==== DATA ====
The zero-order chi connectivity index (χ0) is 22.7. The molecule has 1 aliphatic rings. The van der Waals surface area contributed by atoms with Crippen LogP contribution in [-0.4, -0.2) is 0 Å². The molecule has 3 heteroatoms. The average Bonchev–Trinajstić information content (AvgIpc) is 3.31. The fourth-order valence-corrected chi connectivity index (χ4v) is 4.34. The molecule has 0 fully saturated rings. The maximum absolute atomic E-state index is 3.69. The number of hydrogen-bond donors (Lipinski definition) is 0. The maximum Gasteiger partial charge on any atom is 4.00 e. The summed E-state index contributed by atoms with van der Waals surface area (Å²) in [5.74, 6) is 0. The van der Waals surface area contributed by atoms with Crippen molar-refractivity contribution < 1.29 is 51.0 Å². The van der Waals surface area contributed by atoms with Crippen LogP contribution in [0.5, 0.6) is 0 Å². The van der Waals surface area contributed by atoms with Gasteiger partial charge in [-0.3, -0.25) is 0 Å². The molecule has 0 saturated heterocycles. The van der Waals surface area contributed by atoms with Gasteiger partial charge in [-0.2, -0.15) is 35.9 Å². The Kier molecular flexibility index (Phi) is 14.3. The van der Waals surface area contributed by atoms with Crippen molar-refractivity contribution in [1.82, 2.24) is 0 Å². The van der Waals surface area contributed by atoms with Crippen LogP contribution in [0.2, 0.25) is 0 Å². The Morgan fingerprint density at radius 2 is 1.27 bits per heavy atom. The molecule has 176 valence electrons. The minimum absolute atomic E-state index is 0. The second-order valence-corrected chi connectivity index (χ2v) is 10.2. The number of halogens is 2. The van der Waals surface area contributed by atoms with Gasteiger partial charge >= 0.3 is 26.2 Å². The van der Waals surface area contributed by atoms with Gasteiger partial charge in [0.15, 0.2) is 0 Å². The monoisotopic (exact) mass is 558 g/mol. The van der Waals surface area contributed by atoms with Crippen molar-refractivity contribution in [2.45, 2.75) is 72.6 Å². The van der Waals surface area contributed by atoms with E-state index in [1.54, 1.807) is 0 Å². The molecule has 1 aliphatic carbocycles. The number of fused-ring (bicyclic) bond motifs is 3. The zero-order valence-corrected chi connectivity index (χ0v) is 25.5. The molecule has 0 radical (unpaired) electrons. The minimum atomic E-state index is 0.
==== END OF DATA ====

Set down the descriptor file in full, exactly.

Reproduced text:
The zero-order chi connectivity index (χ0) is 22.7. The molecule has 1 aliphatic rings. The van der Waals surface area contributed by atoms with Crippen LogP contribution in [-0.4, -0.2) is 0 Å². The molecule has 3 heteroatoms. The average Bonchev–Trinajstić information content (AvgIpc) is 3.31. The fourth-order valence-corrected chi connectivity index (χ4v) is 4.34. The molecule has 0 fully saturated rings. The maximum absolute atomic E-state index is 3.69. The number of hydrogen-bond donors (Lipinski definition) is 0. The maximum Gasteiger partial charge on any atom is 4.00 e. The summed E-state index contributed by atoms with van der Waals surface area (Å²) in [5.74, 6) is 0. The van der Waals surface area contributed by atoms with Crippen molar-refractivity contribution < 1.29 is 51.0 Å². The van der Waals surface area contributed by atoms with Crippen LogP contribution in [0.5, 0.6) is 0 Å². The van der Waals surface area contributed by atoms with Gasteiger partial charge in [-0.3, -0.25) is 0 Å². The molecule has 0 saturated heterocycles. The van der Waals surface area contributed by atoms with Gasteiger partial charge in [-0.2, -0.15) is 35.9 Å². The Kier molecular flexibility index (Phi) is 14.3. The van der Waals surface area contributed by atoms with Crippen molar-refractivity contribution in [1.82, 2.24) is 0 Å². The van der Waals surface area contributed by atoms with Crippen LogP contribution in [0.2, 0.25) is 0 Å². The Morgan fingerprint density at radius 2 is 1.27 bits per heavy atom. The molecule has 176 valence electrons. The minimum absolute atomic E-state index is 0. The second-order valence-corrected chi connectivity index (χ2v) is 10.2. The number of halogens is 2. The van der Waals surface area contributed by atoms with Gasteiger partial charge >= 0.3 is 26.2 Å². The van der Waals surface area contributed by atoms with Gasteiger partial charge in [0.15, 0.2) is 0 Å². The monoisotopic (exact) mass is 558 g/mol. The van der Waals surface area contributed by atoms with Crippen molar-refractivity contribution in [2.45, 2.75) is 72.6 Å². The van der Waals surface area contributed by atoms with E-state index in [1.54, 1.807) is 0 Å². The molecule has 1 aliphatic carbocycles. The number of fused-ring (bicyclic) bond motifs is 3. The zero-order valence-corrected chi connectivity index (χ0v) is 25.5. The molecule has 0 radical (unpaired) electrons. The minimum atomic E-state index is 0.